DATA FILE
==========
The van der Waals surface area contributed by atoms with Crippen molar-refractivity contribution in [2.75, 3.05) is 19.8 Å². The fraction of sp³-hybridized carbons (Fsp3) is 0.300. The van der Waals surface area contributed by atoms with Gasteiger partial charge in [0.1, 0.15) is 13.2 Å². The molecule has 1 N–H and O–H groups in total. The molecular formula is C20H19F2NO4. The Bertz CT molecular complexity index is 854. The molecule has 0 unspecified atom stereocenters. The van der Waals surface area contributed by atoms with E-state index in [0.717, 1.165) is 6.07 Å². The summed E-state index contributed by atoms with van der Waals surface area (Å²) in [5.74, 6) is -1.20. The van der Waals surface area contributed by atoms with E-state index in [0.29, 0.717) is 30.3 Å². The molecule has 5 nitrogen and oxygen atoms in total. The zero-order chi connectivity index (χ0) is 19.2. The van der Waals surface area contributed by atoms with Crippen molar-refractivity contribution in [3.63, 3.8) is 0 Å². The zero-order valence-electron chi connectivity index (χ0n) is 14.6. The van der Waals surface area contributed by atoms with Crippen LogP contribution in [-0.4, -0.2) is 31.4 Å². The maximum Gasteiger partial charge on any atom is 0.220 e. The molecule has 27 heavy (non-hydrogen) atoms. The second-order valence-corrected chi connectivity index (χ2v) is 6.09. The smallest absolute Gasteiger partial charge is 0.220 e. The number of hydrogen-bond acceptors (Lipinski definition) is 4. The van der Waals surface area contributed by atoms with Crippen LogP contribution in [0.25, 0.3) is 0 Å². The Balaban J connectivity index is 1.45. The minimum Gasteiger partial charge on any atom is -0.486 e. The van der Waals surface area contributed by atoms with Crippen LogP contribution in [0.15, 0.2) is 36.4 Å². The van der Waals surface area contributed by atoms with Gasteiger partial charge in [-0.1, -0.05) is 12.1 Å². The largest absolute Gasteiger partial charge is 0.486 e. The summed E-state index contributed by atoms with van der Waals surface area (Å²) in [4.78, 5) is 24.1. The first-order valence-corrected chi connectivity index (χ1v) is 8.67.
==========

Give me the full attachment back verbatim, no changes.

The van der Waals surface area contributed by atoms with Crippen molar-refractivity contribution in [2.75, 3.05) is 19.8 Å². The fraction of sp³-hybridized carbons (Fsp3) is 0.300. The van der Waals surface area contributed by atoms with Gasteiger partial charge in [0.1, 0.15) is 13.2 Å². The molecule has 1 N–H and O–H groups in total. The molecular formula is C20H19F2NO4. The Bertz CT molecular complexity index is 854. The molecule has 0 unspecified atom stereocenters. The van der Waals surface area contributed by atoms with E-state index in [0.717, 1.165) is 6.07 Å². The summed E-state index contributed by atoms with van der Waals surface area (Å²) in [5.74, 6) is -1.20. The van der Waals surface area contributed by atoms with E-state index in [0.29, 0.717) is 30.3 Å². The molecule has 5 nitrogen and oxygen atoms in total. The zero-order chi connectivity index (χ0) is 19.2. The van der Waals surface area contributed by atoms with Crippen molar-refractivity contribution in [3.63, 3.8) is 0 Å². The zero-order valence-electron chi connectivity index (χ0n) is 14.6. The van der Waals surface area contributed by atoms with Crippen LogP contribution in [-0.4, -0.2) is 31.4 Å². The maximum Gasteiger partial charge on any atom is 0.220 e. The molecule has 27 heavy (non-hydrogen) atoms. The second-order valence-corrected chi connectivity index (χ2v) is 6.09. The smallest absolute Gasteiger partial charge is 0.220 e. The number of hydrogen-bond acceptors (Lipinski definition) is 4. The van der Waals surface area contributed by atoms with Crippen LogP contribution in [0.25, 0.3) is 0 Å². The Balaban J connectivity index is 1.45. The minimum Gasteiger partial charge on any atom is -0.486 e. The van der Waals surface area contributed by atoms with Crippen LogP contribution in [0.15, 0.2) is 36.4 Å². The van der Waals surface area contributed by atoms with Gasteiger partial charge in [-0.1, -0.05) is 12.1 Å². The largest absolute Gasteiger partial charge is 0.486 e. The summed E-state index contributed by atoms with van der Waals surface area (Å²) in [4.78, 5) is 24.1. The first-order valence-corrected chi connectivity index (χ1v) is 8.67.